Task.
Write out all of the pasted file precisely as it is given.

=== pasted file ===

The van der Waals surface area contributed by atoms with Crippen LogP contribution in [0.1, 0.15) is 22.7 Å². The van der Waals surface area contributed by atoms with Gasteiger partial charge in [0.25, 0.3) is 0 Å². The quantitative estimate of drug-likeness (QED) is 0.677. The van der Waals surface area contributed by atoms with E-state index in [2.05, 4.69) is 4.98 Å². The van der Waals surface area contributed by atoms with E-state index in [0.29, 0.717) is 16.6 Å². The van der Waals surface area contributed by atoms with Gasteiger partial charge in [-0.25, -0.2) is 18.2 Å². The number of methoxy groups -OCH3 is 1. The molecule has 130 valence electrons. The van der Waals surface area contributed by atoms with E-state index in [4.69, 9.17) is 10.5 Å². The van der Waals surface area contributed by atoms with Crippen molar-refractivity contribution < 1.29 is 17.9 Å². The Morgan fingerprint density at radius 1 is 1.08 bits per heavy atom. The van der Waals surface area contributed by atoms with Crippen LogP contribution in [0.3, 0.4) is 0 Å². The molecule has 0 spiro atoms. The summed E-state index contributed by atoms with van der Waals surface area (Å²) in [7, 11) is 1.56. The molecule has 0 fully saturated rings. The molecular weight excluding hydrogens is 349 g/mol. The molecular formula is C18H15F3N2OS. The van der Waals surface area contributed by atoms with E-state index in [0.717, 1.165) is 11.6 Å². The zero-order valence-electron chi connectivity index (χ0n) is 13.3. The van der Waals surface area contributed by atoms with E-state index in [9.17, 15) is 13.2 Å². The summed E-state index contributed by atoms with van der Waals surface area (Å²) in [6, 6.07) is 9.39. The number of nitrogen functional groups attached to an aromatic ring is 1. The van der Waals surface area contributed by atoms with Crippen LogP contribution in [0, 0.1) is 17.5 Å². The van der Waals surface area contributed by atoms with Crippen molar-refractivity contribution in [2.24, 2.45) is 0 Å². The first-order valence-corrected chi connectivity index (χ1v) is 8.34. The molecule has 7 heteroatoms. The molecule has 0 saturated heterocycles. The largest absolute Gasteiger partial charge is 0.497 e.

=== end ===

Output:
The van der Waals surface area contributed by atoms with Crippen LogP contribution in [0.1, 0.15) is 22.7 Å². The van der Waals surface area contributed by atoms with Gasteiger partial charge in [0.25, 0.3) is 0 Å². The quantitative estimate of drug-likeness (QED) is 0.677. The van der Waals surface area contributed by atoms with E-state index in [2.05, 4.69) is 4.98 Å². The van der Waals surface area contributed by atoms with E-state index in [0.29, 0.717) is 16.6 Å². The van der Waals surface area contributed by atoms with Gasteiger partial charge in [-0.25, -0.2) is 18.2 Å². The number of methoxy groups -OCH3 is 1. The molecule has 130 valence electrons. The van der Waals surface area contributed by atoms with E-state index in [4.69, 9.17) is 10.5 Å². The van der Waals surface area contributed by atoms with Crippen molar-refractivity contribution < 1.29 is 17.9 Å². The Morgan fingerprint density at radius 1 is 1.08 bits per heavy atom. The van der Waals surface area contributed by atoms with Crippen LogP contribution in [0.3, 0.4) is 0 Å². The molecule has 0 spiro atoms. The summed E-state index contributed by atoms with van der Waals surface area (Å²) in [7, 11) is 1.56. The molecule has 0 fully saturated rings. The molecular weight excluding hydrogens is 349 g/mol. The molecular formula is C18H15F3N2OS. The van der Waals surface area contributed by atoms with E-state index in [0.717, 1.165) is 11.6 Å². The zero-order valence-electron chi connectivity index (χ0n) is 13.3. The van der Waals surface area contributed by atoms with E-state index in [9.17, 15) is 13.2 Å². The summed E-state index contributed by atoms with van der Waals surface area (Å²) in [6, 6.07) is 9.39. The number of nitrogen functional groups attached to an aromatic ring is 1. The van der Waals surface area contributed by atoms with Crippen LogP contribution in [0, 0.1) is 17.5 Å². The van der Waals surface area contributed by atoms with Crippen molar-refractivity contribution in [2.24, 2.45) is 0 Å². The first-order valence-corrected chi connectivity index (χ1v) is 8.34. The molecule has 7 heteroatoms. The molecule has 0 saturated heterocycles. The largest absolute Gasteiger partial charge is 0.497 e.